“He’s a great fighter and a big puncher,” stated the former champion.  “I was blocking the right hook the entire fight, but he got me in that last round.”

Lopez was ecstatic after the contest: “My dream is to win titles in four weight divisions.  This is my second one, and I’m very happy that I was able to show the public something different.  This was a difficult fight because [Luevano] is a very intelligent fighter, but he wasn’t as strong as some of the fighters I faced.”

As for his future, Lopez stated that he is eager to face any of the big names his promoter Top Rank puts in front of him, including Yuriorkis Gamboa and the winner of Israel Vasquez-Rafael Marquez IV.---Mariano A. Agmi


Consider the gauntlet thrown down!

If an observer discussing a potential Juan Manuel Lopez – Yuriorkis Gamboa fight was looking to compare the young stars, the likely comparison would have been common opponent Rogers Mtagwa.  Lopez barely (emphasis on barely) beat Mtagwa in a “Fight of the Year” candidate last October.  So, it was thought, that Mtagwa would provide a sturdy test for the rising Gamboa and a good gauge on who would win a showdown between the unbeaten fighters.

So much for conventional wisdom.

In what was unequivocally his best and most destructive display to date, WBA featherweight title-holder Gamboa demolished Mtagwa, knocking him down twice before finishing him off in the second round of a scheduled twelve.

Maybe because everything was taken out of him in his war with Lopez or maybe because Gamboa was that good.  Whatever the reason, this one wasn’t even competitive. 

Gamboa (17-0, 15 KOs) found success immediately with his left.  At the mid-point of the first, he badly rocked Mtagwa with a left hook.  Another big, quick left hook in the final seconds of the round put Mtagwa down on his side.  The round was near its conclusion, though, and the opportunity for Gamboa to capitalize was missed.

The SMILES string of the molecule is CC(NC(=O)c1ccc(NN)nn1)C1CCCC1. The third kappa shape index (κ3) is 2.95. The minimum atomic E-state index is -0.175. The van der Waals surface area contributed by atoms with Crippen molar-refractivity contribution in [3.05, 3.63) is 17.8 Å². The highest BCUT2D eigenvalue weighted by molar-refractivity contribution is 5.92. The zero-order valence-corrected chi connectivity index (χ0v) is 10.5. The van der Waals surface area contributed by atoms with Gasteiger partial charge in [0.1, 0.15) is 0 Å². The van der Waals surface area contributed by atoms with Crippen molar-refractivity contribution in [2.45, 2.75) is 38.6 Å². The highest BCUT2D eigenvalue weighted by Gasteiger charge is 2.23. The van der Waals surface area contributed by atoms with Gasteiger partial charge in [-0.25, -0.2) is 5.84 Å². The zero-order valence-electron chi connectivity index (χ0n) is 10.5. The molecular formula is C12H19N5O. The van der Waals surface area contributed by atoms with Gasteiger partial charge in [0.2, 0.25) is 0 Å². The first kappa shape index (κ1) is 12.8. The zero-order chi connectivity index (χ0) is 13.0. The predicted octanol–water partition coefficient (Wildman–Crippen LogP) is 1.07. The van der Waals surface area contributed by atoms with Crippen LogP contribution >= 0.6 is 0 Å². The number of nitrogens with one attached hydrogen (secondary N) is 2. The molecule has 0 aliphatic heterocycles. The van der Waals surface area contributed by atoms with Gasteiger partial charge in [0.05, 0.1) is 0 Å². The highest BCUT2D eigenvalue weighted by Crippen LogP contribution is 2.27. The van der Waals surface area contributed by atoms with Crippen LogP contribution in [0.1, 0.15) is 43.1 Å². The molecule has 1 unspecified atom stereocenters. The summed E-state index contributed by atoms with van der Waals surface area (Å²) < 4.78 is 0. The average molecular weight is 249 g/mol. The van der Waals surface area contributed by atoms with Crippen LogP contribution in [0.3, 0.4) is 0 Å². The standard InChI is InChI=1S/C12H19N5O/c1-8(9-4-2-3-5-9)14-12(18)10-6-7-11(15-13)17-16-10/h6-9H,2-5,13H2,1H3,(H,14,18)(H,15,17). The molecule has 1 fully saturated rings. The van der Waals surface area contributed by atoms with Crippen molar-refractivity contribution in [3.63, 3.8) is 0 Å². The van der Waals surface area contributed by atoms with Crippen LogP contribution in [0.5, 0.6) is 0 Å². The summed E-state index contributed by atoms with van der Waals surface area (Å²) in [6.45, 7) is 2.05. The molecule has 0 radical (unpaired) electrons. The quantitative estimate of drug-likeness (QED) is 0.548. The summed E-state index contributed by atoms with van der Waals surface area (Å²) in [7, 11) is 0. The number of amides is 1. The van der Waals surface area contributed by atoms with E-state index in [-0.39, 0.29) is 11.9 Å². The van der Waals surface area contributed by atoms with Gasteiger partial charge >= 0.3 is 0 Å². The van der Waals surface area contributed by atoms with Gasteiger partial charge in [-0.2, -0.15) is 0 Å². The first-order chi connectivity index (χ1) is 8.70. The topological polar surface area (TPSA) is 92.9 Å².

Mtagwa (25-14-2, 18 KOs) did not have better luck in the second round.  Gamboa did damage with an overhand right that couldn’t miss.  Another right with just a minute left in the round put Mtagwa down on the seat of his pants along the ropes.  Mtagwa rose to his feet again but the ending was inevitable.  A sloppy combination that may have only partially connected put Mtagwa down again along the ropes in his corner toward the end of the round, prompting referee Steve Smoger to call a halt at the 2:35 mark.

Punch statistics illustrated Gamboa’s dominance: 107 punches thrown, 53 connected for a connect percentage of 50%.  Gamboa landed 52 of 87 power shots thrown for an alarming accuracy percentage of 60%.

In short, the fight was just that – short and explosive.  It was also a clear signal that Gamboa is more than ready for a Lopez challenge.---Matt Richardson


“Ireland’s” John Duddy made an impressive return to Madison Square Garden, annihilating Juan Astorga in round one.  The inaptly nick-named “Aztec Warrior” took a knee a minute into the first round after Duddy (28-1, 18 KOs) bounced a right hand off his head.  A left hook to the body a few seconds later dropped Astorga (14-4-1, 9 KOs) again, and this time referee Wayne Kelly waived off the bout at 1:55 seconds of round one.